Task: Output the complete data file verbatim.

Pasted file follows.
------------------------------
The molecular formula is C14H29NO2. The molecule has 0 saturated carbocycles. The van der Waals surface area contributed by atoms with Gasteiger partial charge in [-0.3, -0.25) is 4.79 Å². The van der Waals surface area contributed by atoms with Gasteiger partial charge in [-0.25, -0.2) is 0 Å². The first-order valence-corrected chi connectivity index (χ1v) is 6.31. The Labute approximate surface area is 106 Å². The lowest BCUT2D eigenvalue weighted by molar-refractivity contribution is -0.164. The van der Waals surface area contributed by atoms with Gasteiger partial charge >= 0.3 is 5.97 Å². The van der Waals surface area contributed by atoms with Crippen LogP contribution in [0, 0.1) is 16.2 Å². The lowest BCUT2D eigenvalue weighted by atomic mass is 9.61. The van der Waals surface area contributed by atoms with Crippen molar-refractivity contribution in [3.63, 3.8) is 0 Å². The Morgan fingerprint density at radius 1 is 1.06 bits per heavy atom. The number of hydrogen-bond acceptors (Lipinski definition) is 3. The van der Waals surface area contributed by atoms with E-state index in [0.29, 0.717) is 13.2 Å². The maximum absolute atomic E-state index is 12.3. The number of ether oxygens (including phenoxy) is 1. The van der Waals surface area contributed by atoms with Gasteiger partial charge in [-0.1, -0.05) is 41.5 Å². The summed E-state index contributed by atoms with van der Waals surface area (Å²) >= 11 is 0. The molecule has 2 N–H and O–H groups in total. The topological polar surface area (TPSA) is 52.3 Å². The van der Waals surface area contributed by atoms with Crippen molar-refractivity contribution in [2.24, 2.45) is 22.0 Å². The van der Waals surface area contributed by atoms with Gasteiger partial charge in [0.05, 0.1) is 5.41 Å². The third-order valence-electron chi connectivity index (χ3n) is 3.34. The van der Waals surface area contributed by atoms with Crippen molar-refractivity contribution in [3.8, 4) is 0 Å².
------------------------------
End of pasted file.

The molecular formula is C14H29NO2. The molecule has 0 saturated carbocycles. The van der Waals surface area contributed by atoms with Gasteiger partial charge in [-0.3, -0.25) is 4.79 Å². The van der Waals surface area contributed by atoms with Gasteiger partial charge in [-0.25, -0.2) is 0 Å². The first-order valence-corrected chi connectivity index (χ1v) is 6.31. The Labute approximate surface area is 106 Å². The lowest BCUT2D eigenvalue weighted by molar-refractivity contribution is -0.164. The van der Waals surface area contributed by atoms with Gasteiger partial charge >= 0.3 is 5.97 Å². The van der Waals surface area contributed by atoms with Crippen LogP contribution in [0, 0.1) is 16.2 Å². The lowest BCUT2D eigenvalue weighted by atomic mass is 9.61. The van der Waals surface area contributed by atoms with Crippen molar-refractivity contribution in [3.63, 3.8) is 0 Å². The Morgan fingerprint density at radius 1 is 1.06 bits per heavy atom. The number of hydrogen-bond acceptors (Lipinski definition) is 3. The van der Waals surface area contributed by atoms with E-state index in [0.29, 0.717) is 13.2 Å². The maximum absolute atomic E-state index is 12.3. The number of ether oxygens (including phenoxy) is 1. The van der Waals surface area contributed by atoms with Gasteiger partial charge in [-0.1, -0.05) is 41.5 Å². The summed E-state index contributed by atoms with van der Waals surface area (Å²) >= 11 is 0. The molecule has 2 N–H and O–H groups in total. The topological polar surface area (TPSA) is 52.3 Å². The van der Waals surface area contributed by atoms with Crippen molar-refractivity contribution in [2.24, 2.45) is 22.0 Å². The van der Waals surface area contributed by atoms with Gasteiger partial charge in [0.05, 0.1) is 5.41 Å². The third-order valence-electron chi connectivity index (χ3n) is 3.34. The van der Waals surface area contributed by atoms with Crippen molar-refractivity contribution in [3.8, 4) is 0 Å².